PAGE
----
In addition to corner states localized in three dimensions, the nonzero value of bulk topological polarization gives rise to the formation of another class of Wannier-type higher-order states–second-order edge states confined to the edges and first-order surface states confined to the surface of the fabricated finite metacrystal. These modes are also shown in Fig. 3C, where we can see that they exhibit extreme localization to a particular edge or surface, respectively. For the edge mode, the mode is excited halfway between the terminating corners, and it forms a standing wave-like profile with two nodes located at the respective corners. For the surface mode, the mode is excited in the inner part of the surface at the starred site, where it also forms a membrane-like standing wave profile with fixed constraint boundary conditions located along the edges.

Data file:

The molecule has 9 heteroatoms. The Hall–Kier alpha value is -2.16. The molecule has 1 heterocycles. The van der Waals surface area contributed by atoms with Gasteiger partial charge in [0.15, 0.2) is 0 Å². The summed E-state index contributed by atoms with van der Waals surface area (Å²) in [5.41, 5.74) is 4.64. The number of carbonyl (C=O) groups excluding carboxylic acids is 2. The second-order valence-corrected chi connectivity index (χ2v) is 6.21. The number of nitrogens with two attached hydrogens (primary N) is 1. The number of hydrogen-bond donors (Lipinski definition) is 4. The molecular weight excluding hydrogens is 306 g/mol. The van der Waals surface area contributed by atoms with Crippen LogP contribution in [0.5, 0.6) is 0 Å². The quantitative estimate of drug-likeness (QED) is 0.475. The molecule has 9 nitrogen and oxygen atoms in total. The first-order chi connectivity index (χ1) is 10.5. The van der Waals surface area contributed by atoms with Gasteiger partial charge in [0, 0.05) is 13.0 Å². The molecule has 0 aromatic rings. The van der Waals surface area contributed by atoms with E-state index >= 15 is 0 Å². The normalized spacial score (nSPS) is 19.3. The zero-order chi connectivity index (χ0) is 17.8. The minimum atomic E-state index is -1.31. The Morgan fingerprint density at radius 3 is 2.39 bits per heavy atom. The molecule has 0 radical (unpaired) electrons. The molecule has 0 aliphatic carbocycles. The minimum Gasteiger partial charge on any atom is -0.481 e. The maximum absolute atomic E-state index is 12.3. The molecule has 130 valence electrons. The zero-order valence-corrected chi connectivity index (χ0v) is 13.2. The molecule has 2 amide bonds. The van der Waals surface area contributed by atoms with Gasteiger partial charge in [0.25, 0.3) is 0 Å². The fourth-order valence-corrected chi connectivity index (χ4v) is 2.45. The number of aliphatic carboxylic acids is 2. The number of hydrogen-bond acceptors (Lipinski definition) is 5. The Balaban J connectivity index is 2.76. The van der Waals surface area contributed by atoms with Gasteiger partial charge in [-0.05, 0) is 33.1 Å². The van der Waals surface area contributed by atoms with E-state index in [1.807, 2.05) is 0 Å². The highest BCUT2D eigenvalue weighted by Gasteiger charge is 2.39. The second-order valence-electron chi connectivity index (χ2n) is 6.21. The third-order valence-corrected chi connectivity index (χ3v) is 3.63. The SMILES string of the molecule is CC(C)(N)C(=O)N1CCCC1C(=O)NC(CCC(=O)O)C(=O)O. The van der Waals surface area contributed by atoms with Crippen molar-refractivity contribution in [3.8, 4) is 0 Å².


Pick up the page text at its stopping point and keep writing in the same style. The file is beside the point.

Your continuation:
Advanced manufacturing techniques based on 3D printing metamolecules and their snap assembly to form complex acoustic metamaterials provides exciting opportunities in acoustics. Here, this platform has been applied to fabricate a 3D topological metamaterial forming the acoustic analog of pyrochlore crystal and supporting a regime with nontrivial topological bulk polarization. We demonstrated for the first time that this topological polarization leads to the emergence of a hierarchy of Wannier-type HOT states, third order states confined to corners, second-order states localized at the edges, and first-order states localized at the surface of the 3D metacrystal. The respective modes show strong and topologically robust confinement to the respective edges and corners, making them ideal candidates for applications in which precise control of energy localization is critical. In this respect, topological metamaterials not only hold the promise for desirable field concentration but also add the unique feature of robustness, which ensures the spectral position of the HOT states to be stable, as long as the generalized chiral symmetry of the manufactured structure is ensured by its design and fabrication. The use of additional synthetic degrees of freedom, engineered by the complex geometries of the 3D multimodal metamolecules (24), may further facilitate control of topological acoustic modes, opening even more interesting applications, with sound waves filtered, steered, and routed based on their internal synthetic polarization.